OLYMPIA, Wash. — When a baby dies in a state-licensed daycare, the agency that issues the license does not conduct an investigation.
That could change after state lawmakers heard from Amanda and Kyle Uphold Thursday.
In May 2013 their five-month-old daughter Eve died from sudden infant death syndrome during naptime at First Nest, a Seattle in-home daycare.
First Nest closed following Eve’s death.
Kyle Uphold told House members his daughter was “vibrant and healthy” at the time of her death. Eve’s mother said the death was preventable.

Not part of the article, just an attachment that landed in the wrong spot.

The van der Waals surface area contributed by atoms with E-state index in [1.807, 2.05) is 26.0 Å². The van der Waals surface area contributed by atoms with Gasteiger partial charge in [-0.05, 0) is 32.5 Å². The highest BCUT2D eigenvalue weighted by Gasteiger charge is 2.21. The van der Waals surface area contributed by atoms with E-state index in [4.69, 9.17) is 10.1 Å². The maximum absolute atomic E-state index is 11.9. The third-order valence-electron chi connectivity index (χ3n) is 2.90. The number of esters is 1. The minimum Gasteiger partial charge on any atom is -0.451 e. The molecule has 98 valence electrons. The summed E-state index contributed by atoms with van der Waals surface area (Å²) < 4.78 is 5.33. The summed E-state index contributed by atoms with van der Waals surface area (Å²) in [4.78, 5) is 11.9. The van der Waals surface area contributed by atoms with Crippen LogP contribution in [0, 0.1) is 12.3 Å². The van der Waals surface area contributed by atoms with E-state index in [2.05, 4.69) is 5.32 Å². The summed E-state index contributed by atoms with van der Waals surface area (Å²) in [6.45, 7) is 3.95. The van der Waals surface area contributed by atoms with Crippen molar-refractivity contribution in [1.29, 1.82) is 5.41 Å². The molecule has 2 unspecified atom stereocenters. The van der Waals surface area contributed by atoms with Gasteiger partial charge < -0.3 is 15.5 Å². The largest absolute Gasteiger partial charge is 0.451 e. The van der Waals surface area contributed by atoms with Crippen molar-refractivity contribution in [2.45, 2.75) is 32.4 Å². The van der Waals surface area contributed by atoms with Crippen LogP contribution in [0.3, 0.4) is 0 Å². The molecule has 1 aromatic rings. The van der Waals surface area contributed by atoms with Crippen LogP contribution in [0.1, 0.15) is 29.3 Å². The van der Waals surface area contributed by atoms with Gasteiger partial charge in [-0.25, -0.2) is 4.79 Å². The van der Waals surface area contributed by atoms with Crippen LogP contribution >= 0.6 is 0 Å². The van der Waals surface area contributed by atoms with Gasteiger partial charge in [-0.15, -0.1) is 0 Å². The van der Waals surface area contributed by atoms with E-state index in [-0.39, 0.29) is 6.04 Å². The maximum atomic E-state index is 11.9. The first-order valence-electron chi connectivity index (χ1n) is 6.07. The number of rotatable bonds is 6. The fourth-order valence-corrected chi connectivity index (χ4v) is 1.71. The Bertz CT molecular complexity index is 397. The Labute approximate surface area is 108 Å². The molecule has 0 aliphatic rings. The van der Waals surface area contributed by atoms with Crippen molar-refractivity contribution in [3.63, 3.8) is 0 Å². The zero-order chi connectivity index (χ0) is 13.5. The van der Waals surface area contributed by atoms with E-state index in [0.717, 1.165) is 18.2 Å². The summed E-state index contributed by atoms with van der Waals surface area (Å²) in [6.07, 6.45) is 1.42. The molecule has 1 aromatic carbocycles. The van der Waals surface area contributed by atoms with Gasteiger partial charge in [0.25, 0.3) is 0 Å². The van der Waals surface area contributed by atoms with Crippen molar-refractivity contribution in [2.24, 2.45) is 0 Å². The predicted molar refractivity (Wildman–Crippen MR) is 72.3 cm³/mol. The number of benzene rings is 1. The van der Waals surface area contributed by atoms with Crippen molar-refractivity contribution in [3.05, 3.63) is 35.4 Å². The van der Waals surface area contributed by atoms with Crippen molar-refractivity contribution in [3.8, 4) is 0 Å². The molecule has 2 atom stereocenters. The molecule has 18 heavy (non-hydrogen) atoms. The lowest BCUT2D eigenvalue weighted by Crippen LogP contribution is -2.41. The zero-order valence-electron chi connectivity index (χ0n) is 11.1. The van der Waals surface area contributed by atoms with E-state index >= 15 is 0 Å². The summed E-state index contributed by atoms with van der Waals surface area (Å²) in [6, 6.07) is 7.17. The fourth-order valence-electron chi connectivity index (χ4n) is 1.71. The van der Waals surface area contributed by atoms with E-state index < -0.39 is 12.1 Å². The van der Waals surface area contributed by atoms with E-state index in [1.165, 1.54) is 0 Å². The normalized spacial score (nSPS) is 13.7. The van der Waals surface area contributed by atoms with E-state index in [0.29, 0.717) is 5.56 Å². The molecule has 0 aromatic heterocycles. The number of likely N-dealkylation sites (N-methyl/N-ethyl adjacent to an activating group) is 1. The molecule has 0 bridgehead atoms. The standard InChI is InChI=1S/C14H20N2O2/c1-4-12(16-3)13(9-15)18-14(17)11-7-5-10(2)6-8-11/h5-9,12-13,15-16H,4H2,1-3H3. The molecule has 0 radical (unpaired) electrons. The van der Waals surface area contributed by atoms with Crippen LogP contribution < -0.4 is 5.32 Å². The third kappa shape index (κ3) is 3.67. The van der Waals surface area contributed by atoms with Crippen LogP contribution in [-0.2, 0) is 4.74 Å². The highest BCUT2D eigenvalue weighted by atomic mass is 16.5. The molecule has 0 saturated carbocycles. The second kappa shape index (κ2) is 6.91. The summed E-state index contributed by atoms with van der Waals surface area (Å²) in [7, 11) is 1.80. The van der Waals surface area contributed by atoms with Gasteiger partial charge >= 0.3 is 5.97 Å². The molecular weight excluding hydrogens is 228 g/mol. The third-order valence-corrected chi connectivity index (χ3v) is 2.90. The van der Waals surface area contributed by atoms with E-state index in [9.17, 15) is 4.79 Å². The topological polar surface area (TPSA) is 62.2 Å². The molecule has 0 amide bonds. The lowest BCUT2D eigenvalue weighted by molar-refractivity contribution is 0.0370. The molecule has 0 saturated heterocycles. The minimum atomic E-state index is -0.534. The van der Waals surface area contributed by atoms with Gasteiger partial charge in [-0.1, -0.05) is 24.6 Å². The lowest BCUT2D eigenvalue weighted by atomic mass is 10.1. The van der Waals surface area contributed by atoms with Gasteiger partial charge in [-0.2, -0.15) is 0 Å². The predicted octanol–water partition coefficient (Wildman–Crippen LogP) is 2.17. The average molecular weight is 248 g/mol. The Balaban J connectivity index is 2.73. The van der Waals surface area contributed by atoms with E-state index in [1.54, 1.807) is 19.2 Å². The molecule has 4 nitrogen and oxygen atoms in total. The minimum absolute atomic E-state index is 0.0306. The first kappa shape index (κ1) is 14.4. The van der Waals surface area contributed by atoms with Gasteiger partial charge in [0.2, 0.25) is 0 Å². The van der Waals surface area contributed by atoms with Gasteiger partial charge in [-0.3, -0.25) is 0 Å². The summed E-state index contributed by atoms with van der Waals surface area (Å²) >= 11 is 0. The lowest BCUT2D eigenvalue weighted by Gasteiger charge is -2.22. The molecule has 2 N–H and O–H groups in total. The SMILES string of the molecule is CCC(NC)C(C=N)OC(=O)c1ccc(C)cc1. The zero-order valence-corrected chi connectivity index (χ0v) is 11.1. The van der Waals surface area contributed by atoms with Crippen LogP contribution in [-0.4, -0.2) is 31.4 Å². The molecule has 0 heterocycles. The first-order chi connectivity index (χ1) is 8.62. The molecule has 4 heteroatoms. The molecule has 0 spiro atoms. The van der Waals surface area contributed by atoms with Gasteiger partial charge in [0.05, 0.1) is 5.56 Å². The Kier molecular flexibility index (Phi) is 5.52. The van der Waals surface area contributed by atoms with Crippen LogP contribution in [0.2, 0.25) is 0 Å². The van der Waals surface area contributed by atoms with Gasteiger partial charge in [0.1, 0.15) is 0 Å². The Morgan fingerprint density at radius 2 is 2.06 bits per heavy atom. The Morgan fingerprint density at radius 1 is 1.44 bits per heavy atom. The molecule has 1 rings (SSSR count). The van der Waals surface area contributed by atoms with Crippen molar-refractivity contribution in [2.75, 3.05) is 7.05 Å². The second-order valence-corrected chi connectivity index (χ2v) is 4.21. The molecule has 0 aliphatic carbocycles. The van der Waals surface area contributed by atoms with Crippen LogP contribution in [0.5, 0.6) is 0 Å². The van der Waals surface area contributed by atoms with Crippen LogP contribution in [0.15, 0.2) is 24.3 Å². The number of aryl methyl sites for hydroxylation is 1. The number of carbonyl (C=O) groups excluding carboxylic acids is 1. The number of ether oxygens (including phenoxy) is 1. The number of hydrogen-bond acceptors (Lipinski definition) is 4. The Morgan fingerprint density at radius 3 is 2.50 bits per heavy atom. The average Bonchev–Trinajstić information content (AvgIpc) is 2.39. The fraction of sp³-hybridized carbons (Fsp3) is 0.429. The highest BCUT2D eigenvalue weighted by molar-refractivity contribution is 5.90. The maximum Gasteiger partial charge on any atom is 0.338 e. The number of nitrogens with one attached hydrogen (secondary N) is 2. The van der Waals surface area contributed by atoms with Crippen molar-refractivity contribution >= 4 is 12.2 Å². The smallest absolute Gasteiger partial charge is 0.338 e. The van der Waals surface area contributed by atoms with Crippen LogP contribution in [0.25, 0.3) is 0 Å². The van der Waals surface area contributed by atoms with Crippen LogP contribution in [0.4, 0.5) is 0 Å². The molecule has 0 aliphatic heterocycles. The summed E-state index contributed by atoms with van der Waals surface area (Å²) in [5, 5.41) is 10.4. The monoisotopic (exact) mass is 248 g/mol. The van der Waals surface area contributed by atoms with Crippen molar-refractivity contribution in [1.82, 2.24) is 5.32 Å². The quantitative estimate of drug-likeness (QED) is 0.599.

The Upholds conducted their own investigation which revealed another baby died of SIDS at First Nest in 2001.
The parents testified in favor of a bill requiring state investigations of deaths in all state-licensed daycare facilities.
State investigators would conduct the same inquiries currently done in cases of foster children who die.
Under the bill, records of the investigation would have to be posted online for parents looking into a daycare’s past.
”We hope this is only the start of legislation resulting from Eve’s case and the other precious lives lost too soon,” said Amanda Uphold.
An attorney for the Upholds said they recently filed lawsuits against the state and the daycare.